Those of us in the Northern Hemisphere are heading into spring and many of us are looking forward to growing vegetables in our own summer gardens. In my state we have a Cooperative Extension Service that provides lots of information and offers activities about farming in my area. With snow still on the ground, I’m dreaming of planting my garden. Since I’m in the city, I’m planning to start small this year with a few tomato plants in big pots, and some spinach and onions in a small bed. I look forward to my tiny harvest of spaghetti sauce!
We know that human activity does pollute the environment and that it can cause climate changes. Reducing greenhouse gas emissions is one way of helping to limit climate change. We also now know that driving a car is a major cause of climate change as the car emissions release carbon dioxide into our atmosphere. One way greenhouse gas emissions can be reduced is by growing one’s own food so that driving to market doesn’t happen so often. So, planting seeds is a great start to reducing the pollution of our planet!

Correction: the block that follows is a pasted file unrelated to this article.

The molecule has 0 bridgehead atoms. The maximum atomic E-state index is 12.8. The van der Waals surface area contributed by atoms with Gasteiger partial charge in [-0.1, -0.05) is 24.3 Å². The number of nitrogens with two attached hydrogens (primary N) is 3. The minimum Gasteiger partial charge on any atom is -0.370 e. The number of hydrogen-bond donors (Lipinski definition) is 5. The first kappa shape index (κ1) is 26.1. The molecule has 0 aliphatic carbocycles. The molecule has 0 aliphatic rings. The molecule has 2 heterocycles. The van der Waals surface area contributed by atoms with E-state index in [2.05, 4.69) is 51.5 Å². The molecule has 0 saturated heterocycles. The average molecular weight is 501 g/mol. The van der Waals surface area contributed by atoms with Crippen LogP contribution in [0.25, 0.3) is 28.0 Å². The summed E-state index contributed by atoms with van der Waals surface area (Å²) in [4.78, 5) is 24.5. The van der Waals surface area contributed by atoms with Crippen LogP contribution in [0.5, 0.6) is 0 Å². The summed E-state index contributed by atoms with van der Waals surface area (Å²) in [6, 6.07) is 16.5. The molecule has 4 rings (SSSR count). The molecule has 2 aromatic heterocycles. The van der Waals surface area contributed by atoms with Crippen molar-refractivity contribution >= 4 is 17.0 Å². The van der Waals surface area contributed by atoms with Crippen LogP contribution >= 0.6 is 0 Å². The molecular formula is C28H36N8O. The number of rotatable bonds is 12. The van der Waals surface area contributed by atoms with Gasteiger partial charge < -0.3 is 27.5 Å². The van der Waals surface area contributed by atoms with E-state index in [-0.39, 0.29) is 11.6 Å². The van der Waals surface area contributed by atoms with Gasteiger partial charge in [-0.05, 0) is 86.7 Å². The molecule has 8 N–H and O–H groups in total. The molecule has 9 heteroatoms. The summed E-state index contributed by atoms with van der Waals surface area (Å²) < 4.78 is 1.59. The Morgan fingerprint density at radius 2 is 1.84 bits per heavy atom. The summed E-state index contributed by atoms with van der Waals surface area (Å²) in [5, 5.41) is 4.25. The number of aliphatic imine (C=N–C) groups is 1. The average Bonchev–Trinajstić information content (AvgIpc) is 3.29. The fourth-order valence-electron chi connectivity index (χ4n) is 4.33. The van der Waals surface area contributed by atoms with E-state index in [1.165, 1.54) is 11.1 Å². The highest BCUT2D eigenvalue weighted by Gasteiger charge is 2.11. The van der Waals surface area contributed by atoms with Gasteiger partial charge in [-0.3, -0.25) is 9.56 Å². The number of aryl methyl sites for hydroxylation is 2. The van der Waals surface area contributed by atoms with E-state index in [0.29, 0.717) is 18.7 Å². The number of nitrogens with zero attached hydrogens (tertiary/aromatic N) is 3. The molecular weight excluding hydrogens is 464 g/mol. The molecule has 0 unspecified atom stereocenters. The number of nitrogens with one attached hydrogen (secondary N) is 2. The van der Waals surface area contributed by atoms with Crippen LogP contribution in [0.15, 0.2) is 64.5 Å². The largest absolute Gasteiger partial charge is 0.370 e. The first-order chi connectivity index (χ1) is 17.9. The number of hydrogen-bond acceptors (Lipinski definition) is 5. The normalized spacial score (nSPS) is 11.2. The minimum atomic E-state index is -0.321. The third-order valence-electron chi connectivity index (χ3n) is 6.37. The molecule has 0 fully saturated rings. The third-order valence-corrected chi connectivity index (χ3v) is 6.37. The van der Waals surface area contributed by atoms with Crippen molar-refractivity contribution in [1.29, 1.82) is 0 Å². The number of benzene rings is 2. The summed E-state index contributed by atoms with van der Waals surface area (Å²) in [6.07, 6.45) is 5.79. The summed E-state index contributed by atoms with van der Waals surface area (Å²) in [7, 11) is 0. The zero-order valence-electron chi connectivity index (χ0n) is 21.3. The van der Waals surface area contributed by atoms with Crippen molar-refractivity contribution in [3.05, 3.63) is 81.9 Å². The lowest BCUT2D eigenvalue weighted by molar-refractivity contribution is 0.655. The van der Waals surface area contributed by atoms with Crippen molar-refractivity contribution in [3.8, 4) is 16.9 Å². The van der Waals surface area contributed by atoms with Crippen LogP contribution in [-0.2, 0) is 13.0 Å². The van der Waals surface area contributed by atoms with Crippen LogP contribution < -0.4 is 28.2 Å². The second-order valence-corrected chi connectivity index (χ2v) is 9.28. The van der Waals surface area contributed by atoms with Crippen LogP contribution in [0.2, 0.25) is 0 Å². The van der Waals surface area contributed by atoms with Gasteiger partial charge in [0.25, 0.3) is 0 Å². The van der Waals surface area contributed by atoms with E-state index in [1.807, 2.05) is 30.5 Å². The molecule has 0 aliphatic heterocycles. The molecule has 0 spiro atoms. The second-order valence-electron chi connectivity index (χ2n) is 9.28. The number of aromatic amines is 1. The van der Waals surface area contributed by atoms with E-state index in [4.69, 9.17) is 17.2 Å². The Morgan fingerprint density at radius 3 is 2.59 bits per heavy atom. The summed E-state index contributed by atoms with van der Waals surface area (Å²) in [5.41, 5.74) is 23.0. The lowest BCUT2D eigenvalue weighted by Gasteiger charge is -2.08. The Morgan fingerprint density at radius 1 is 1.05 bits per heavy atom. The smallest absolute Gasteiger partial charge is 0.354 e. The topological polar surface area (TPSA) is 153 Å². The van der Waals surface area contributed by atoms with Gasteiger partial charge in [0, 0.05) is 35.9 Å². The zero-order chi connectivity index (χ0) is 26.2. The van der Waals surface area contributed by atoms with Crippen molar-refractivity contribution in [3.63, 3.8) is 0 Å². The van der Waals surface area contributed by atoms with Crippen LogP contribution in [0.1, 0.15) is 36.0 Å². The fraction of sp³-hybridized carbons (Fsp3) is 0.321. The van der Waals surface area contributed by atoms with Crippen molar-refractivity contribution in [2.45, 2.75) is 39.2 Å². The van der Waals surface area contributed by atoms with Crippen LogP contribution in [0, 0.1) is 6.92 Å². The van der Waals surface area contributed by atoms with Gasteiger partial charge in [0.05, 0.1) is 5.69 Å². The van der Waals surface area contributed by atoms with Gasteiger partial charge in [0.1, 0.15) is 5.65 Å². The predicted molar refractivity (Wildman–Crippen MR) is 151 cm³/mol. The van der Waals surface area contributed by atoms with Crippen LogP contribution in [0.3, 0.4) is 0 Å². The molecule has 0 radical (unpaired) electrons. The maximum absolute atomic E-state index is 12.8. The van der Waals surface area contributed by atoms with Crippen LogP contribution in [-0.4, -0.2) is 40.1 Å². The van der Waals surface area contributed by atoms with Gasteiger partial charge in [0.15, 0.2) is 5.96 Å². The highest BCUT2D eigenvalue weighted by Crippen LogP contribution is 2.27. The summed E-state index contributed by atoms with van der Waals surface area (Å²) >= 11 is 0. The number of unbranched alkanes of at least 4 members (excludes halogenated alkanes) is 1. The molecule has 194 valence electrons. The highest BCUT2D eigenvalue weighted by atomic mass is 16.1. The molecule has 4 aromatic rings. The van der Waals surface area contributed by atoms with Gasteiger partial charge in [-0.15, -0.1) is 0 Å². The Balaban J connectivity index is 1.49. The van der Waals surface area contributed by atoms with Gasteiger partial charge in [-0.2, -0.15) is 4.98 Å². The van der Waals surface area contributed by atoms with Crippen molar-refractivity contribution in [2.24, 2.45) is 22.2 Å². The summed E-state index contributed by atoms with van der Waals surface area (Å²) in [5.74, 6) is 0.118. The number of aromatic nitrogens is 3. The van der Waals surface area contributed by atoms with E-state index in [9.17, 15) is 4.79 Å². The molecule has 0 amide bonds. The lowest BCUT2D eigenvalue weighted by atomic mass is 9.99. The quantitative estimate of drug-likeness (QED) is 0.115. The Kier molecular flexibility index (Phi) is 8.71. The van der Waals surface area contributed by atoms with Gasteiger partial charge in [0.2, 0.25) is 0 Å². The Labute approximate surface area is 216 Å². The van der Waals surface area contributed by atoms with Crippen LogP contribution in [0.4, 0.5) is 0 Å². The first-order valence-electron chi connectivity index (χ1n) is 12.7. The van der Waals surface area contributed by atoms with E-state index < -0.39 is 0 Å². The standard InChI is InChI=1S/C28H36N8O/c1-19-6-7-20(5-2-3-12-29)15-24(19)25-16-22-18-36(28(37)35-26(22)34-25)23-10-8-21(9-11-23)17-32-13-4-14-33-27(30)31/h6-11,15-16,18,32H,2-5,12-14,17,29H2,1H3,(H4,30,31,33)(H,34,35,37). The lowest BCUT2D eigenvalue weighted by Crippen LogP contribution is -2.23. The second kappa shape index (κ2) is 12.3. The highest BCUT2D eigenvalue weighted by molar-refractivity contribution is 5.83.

Wishful thinking doesn’t make my garden grow, so first I have to buy some seeds and soil. Since my growing season is so short, I have to start my plants indoors. Many of you using the Oak Meadow science curriculum are planting seeds, recording their growth, and also exploring and reporting on different types of soils. This website from the Smithsonian National Museum of History is awesome: Dig It! The Secrets of Soil. I compost vegetable and fruit matter so I have some good soil to start with. I’ll also purchase some organic soil from a local landscape supplier to mix in. You may have studied the plant kingdom in the Oak Meadow 6th grade science curriculum and learned the difference between gymnosperms and angiosperms. I’ll be planting some angiosperms! My south facing windows will be a perfect place for starting my plants.